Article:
On July 8, 2005, Sullivan presented to Arkansas Children’s Hospital (ACH) with her then twenty-three-month-old daughter. The child was unresponsive and suffered from severe brain injury. Sullivan gave the hospital a history that the child had fallen from a bunk bed, which was about five feet high, and sustained the injury. According to Sullivan, the child cried for a while but otherwise seemed fine. Sullivan stated that at some point the child became unresponsive so she decided to bring the child to the hospital. X-rays of the child’s head showed that she suffered extensive brain injury that could not have been caused by a fall from a bunk bed. The child’s injury resembled injuries found in “shaken” babies. Sullivan was arrested on July 10, 2005, in connection with the child’s injury. She was initially charged with first-degree battery by information filed on August 26, 2005. Sullivan was eventually charged by information with the charges she now appeals. Sullivan’s jury trial took place June 22-23, 2010. She was found guilty of the charges against her and sentenced to the Arkansas Department of Correction for eighteen years. She was required to register as a sex offender due to the nature of her conviction. This appeal follows.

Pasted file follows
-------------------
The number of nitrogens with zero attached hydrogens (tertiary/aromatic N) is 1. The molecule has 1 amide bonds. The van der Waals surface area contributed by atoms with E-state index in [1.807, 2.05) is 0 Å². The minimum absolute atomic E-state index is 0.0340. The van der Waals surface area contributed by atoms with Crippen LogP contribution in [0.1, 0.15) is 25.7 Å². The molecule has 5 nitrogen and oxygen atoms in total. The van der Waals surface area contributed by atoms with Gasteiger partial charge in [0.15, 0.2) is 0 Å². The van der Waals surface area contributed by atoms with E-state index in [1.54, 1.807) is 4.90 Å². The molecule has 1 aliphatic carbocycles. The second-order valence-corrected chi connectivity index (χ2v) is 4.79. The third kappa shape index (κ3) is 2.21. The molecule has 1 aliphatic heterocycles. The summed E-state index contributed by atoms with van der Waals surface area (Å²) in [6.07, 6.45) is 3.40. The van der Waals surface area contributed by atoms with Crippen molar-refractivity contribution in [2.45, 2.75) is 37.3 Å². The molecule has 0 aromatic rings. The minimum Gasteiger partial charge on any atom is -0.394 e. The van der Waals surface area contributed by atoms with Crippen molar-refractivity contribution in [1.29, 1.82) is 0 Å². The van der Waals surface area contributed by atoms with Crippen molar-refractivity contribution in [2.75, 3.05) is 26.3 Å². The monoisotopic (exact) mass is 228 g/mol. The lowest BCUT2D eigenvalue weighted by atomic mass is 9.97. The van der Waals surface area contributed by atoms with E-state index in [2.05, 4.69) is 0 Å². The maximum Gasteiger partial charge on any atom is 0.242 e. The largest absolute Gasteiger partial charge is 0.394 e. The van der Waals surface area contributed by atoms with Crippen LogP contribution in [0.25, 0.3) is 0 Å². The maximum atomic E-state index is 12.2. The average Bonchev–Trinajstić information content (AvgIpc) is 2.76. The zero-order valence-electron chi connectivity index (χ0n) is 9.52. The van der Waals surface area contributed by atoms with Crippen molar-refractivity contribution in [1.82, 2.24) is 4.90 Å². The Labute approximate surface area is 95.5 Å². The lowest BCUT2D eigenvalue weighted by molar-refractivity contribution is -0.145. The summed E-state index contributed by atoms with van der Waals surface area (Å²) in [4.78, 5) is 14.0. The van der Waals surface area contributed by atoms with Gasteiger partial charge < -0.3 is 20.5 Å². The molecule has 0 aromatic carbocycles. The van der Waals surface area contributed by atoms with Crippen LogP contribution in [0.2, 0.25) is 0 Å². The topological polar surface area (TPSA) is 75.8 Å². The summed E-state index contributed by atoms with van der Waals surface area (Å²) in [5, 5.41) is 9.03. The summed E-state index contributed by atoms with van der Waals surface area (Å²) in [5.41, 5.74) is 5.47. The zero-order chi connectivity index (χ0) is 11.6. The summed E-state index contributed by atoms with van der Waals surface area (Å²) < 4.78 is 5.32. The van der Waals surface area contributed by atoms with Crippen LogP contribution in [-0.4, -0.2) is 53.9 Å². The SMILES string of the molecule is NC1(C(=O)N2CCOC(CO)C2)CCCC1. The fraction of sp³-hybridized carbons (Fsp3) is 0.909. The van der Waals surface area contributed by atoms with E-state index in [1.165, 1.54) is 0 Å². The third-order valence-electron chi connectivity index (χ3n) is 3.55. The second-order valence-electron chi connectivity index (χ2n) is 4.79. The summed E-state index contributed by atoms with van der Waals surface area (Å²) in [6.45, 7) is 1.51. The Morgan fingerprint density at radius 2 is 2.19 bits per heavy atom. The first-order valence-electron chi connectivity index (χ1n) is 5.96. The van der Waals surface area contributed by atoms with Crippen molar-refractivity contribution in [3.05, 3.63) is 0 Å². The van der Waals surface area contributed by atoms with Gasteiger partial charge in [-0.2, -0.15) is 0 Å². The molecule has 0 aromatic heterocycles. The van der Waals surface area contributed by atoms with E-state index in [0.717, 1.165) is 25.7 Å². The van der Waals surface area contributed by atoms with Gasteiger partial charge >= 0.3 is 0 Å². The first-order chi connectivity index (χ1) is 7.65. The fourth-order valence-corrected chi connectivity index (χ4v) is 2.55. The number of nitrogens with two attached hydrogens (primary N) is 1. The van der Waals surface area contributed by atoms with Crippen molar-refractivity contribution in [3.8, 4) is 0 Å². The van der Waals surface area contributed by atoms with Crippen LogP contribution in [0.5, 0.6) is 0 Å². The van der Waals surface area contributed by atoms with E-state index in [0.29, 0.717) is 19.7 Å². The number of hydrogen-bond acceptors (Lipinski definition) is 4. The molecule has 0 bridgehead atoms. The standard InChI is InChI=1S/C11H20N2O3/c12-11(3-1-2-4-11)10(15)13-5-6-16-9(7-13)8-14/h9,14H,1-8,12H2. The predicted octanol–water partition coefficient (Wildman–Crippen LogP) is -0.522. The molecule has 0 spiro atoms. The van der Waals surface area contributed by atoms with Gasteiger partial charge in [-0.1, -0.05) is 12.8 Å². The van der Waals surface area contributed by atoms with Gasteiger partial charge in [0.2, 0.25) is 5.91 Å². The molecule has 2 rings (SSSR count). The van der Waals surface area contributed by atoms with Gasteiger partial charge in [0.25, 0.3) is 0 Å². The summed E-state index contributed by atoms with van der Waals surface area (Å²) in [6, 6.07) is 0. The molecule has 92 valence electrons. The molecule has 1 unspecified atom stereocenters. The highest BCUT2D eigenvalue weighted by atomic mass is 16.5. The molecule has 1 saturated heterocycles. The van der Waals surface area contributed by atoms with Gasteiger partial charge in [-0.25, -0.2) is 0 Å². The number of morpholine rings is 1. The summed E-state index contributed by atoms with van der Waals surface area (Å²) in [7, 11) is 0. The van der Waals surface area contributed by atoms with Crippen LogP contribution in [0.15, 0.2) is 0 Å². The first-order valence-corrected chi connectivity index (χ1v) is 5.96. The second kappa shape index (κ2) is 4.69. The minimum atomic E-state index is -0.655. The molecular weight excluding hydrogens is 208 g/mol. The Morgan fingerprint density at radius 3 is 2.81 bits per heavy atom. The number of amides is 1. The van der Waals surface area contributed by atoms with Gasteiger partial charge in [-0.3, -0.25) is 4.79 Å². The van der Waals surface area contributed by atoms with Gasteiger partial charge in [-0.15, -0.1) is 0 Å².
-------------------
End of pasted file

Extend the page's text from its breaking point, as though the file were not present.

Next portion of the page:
For her first point, Sullivan argues that the court erred in denying her motion for directed verdict because the evidence was insufficient to support her convictions. An argument contesting the denial of a directed verdict is a challenge to the sufficiency of the evidence and, as such, must be addressed before discussion of trial error. The test for determining the sufficiency of the evidence is whether the verdict is supported by substantial evidence, direct or circumstantial. Evidence is substantial if it is of sufficient force and character to compel reasonable minds to reach a conclusion and pass beyond suspicion and conjecture. On appeal, we view the evidence in the light most favorable to the State, considering only that evidence that supports the verdict.
Judge(s): Waymond M. Brown
Jurisdiction: Arkansas Court of Appeals
|Trial Court Judge(s)|
|Court of Appeals Judge(s)|